Principled Entrepreneurial Decisions by Stanford

Stanford University’s School of Engineering developed an approach to teaching ethics to aspiring entrepreneurs called PEAK, Principled Entrepreneurship: Action and Knowledge.

Through this method, we help students develop a set of values and principles they will take with them for their lives and careers in whatever path they choose. At our talk with GCEC, we would plan to share with the conference a glimpse into the approach we take to our flagship course, “Principled Entrepreneurial Decisions”. We will share our approach and materials
that educators could consider using as part of their teaching of entrepreneurial ethics.

We will share examples of frameworks, cases, and activities we use to help the students on their journey, we will possibly include a video clip of the class, and we will answer questions about our approach. Time permitting, we will also share some of our emerging work regarding understanding how companies can instill principled decision-making in their culture. Overall, our perspective is that if companies adopt a broad set of principles – that by definition will come into conflict – they will make better decisions and achieve better outcomes and have a better lexicon for communicating principled decisions.

Presented by Jack Fuchs

  • What founder principles are guiding our decision-makers?
  • Situations where principles come into conflict and need to be wrestled with
  • Be true to yourself and everything will work out alright
  • Case study: Cloudflare = traffic prioritization on the internet
  • One model – who gets to use enterprise website for free – set of partners who, if they vouch for you, then you get it for free
  • Video – from a lecture in class about the FBI showing up at your door
  • Cases with Themes
    • Bloom Energy – Climate Tech
    • Robinhood – Responsible Innovation
    • Oracle – Diversity, Equity, & Inclusion
  • Facebook has always had the principle of engagement
    • If you are going to violate engagement, then go all the way to Mark Zuckerberg
    • Imagine if they had been equipped with a principle about hate speech, violence, and more
      • Hey my engagement is going up, but there’s a genocide going on
      • Then, they could be making a decision based on principles
  • CONCEPT
    • Principles will come into conflict
    • Want people to develop a broad set of principles
    • Wrestle with those principles
    • In wrestling, will make better decisions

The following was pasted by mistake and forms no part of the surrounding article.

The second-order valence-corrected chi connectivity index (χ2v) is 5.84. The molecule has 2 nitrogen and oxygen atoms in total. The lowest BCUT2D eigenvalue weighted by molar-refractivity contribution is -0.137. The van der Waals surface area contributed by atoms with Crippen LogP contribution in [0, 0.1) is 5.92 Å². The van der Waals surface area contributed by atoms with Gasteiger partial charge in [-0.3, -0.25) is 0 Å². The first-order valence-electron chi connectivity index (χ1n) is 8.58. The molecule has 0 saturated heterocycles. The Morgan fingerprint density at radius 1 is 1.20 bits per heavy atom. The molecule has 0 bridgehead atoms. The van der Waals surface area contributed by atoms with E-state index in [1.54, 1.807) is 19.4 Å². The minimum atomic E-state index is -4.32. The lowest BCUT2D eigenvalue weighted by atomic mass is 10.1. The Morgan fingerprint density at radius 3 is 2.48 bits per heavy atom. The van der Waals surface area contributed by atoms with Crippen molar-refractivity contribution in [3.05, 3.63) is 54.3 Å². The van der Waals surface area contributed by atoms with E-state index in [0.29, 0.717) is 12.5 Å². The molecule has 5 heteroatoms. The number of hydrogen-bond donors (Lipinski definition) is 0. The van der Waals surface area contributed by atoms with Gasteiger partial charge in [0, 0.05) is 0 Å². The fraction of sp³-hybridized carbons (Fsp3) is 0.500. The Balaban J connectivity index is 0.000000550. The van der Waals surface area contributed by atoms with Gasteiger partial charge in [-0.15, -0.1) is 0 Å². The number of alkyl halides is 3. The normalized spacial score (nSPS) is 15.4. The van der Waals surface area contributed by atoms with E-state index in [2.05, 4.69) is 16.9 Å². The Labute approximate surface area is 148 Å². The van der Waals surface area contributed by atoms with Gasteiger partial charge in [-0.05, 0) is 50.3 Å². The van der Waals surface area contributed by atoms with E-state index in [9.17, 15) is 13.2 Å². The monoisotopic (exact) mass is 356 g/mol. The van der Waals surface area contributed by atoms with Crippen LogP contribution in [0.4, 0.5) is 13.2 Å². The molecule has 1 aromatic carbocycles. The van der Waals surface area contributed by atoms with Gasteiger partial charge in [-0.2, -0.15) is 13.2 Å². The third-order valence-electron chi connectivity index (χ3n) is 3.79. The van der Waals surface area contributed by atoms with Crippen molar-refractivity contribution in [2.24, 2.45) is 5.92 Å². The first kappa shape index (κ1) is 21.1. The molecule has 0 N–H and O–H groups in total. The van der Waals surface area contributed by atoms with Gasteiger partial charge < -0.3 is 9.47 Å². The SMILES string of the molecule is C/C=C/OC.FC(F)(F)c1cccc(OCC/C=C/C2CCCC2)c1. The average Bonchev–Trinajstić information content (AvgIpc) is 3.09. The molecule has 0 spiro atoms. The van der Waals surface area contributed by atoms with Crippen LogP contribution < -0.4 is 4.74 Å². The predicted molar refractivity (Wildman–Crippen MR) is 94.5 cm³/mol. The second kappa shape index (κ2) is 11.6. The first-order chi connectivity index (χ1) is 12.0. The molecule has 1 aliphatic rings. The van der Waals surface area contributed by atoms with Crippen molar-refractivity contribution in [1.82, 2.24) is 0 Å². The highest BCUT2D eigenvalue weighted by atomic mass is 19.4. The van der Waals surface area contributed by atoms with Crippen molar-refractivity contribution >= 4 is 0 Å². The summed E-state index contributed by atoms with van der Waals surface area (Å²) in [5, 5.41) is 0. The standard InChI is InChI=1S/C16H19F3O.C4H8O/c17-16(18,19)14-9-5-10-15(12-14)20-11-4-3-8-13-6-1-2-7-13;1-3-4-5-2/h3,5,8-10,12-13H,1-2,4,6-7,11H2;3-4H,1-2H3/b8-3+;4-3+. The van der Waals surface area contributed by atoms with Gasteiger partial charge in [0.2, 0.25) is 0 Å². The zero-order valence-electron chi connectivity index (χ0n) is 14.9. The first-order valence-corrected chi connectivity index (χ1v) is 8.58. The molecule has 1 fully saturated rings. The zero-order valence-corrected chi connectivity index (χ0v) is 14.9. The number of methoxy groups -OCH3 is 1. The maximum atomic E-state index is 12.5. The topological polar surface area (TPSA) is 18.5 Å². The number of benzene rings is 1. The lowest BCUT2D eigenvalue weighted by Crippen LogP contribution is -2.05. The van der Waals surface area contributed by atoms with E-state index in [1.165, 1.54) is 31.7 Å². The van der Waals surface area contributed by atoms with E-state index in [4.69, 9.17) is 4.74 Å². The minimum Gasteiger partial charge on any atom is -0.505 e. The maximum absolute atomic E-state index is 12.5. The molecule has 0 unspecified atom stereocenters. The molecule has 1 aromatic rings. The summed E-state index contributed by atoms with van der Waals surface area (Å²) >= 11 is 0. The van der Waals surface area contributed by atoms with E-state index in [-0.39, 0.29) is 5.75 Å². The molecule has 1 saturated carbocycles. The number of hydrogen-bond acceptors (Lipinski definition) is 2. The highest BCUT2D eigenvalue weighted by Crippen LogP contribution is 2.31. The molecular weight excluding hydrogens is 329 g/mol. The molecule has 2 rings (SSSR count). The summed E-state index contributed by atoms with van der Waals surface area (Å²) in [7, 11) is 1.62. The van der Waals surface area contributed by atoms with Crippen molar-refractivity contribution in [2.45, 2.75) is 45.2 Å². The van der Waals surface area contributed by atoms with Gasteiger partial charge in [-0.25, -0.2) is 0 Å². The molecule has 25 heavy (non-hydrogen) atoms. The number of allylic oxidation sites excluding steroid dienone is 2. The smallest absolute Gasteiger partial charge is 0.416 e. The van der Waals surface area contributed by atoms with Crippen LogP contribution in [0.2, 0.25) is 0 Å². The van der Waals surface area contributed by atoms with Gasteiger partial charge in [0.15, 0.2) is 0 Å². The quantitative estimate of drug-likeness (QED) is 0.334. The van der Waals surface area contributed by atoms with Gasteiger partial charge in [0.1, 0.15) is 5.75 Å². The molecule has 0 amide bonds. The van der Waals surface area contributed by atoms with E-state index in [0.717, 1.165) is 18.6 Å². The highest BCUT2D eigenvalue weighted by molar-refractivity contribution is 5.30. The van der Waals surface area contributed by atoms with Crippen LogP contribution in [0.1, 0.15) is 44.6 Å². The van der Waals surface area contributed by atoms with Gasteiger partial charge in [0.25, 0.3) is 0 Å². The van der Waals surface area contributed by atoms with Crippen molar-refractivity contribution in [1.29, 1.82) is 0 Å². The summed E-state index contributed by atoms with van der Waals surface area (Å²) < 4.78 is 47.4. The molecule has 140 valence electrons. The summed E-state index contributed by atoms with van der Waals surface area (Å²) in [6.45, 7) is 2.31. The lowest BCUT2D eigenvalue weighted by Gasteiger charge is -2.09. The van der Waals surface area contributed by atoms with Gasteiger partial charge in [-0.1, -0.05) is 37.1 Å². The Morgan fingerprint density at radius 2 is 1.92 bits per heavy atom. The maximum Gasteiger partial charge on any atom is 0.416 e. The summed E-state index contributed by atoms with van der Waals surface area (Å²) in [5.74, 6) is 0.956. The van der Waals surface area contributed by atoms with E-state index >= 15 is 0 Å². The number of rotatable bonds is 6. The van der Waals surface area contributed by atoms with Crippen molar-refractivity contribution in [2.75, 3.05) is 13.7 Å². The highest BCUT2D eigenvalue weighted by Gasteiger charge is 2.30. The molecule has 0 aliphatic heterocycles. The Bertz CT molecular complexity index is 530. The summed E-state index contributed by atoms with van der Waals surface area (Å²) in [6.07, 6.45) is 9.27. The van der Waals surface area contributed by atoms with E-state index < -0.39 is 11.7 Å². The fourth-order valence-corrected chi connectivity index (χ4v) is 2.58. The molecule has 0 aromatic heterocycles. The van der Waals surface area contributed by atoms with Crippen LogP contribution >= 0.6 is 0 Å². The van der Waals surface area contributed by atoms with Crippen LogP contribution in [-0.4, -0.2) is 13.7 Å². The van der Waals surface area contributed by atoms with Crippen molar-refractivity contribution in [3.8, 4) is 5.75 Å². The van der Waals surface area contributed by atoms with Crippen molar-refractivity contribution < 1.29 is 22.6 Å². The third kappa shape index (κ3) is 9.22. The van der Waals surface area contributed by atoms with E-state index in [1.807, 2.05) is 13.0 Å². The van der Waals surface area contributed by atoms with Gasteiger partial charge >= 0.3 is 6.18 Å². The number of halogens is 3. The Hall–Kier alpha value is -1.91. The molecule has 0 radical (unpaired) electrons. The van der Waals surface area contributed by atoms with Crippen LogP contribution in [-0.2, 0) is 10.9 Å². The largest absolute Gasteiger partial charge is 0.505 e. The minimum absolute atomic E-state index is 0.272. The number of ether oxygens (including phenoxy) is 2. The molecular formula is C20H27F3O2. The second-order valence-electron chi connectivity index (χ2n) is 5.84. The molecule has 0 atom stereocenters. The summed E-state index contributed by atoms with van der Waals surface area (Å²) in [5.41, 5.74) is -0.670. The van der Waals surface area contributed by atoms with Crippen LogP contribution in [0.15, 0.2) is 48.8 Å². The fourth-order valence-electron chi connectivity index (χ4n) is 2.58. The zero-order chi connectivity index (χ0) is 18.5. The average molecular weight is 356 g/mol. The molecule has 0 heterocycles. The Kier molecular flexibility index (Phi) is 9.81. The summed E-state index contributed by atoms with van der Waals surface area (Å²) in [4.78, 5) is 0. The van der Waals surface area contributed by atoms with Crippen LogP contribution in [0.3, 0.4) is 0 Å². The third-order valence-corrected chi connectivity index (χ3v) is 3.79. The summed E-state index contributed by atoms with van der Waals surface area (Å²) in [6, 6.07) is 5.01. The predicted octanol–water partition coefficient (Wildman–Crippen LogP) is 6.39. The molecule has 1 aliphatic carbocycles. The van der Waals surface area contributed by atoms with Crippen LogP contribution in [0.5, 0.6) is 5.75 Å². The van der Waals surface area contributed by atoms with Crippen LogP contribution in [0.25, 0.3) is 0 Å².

• Frameworks
    • Values and principles – definitions, examples, and development methods
      • Values = Fundamental beliefs that allow us to make general judgments about what is good or bad
        • 1-3 words long
        • Drive behavioral norms at a high level
      • Principles = actionable rules of conduct for making both life and organizational decisions. Principles are derived from our values. 
        • Not actual rules or a specific recipe
        • Meant to come into conflict
        • Ex. achieving cash flow break even is a good principle
          • Could offset another principle of doing great things for customer
        • Principles don’t usually go on the website
    • Categories of principles – thought-starters for breadth
    • Criteria for principled decisions – effectiveness and evaluation, including methods of instilling
  • Q&A: How do you protect against overbearing or dominant personalities in the room?
    • We have an application that screens for agreeableness
    • Credo to sign about not being mean
    • Prof is self-deprecating
    • Prof attacks the guest speakers the first few weeks
    • When silly things happen in the case, I talk about it
      • Model the behavior we want to see (no thick skin)
    • The first week, use a guest speaker who is young and students don’t realize that she is in the room
  • Zoom
    • It was a low point of people not willing to disagree with others
    • Stanford has heightened sense of people feeling threatened or triggered
    • It helps to put them in the role-play situation because then playing a character and not themselves, so can be a step removed
  • Mistake
    • Last year tried to get the broadest amount of classroom participation
    • 60 students, 57 show up, 52 talk at least once
    • It was too much because some undergrads just want to hear themselves talk
    • Participation grades for each class session were part of the problem
  • Our Perspective
    • Tend to be weighed differently for different decision making
    • …missed a few slides…
  • Great example “When we set an expectation with a customer, we own it.”
    • A good principle sets a scope and action
    • Consider it’s impact on a leadership team decision
  • Principle-based discussion or disagreement
    • For me, principle X is more important, which is why I think you’re wrong
    • Not just “I think you are wrong
  • “That will be in the package…”
  • Categories of principles
    • Organizational
      • Culture
      • Structure
      • Process
    • Operational
      • Departments
    • Stakeholders
      • Investors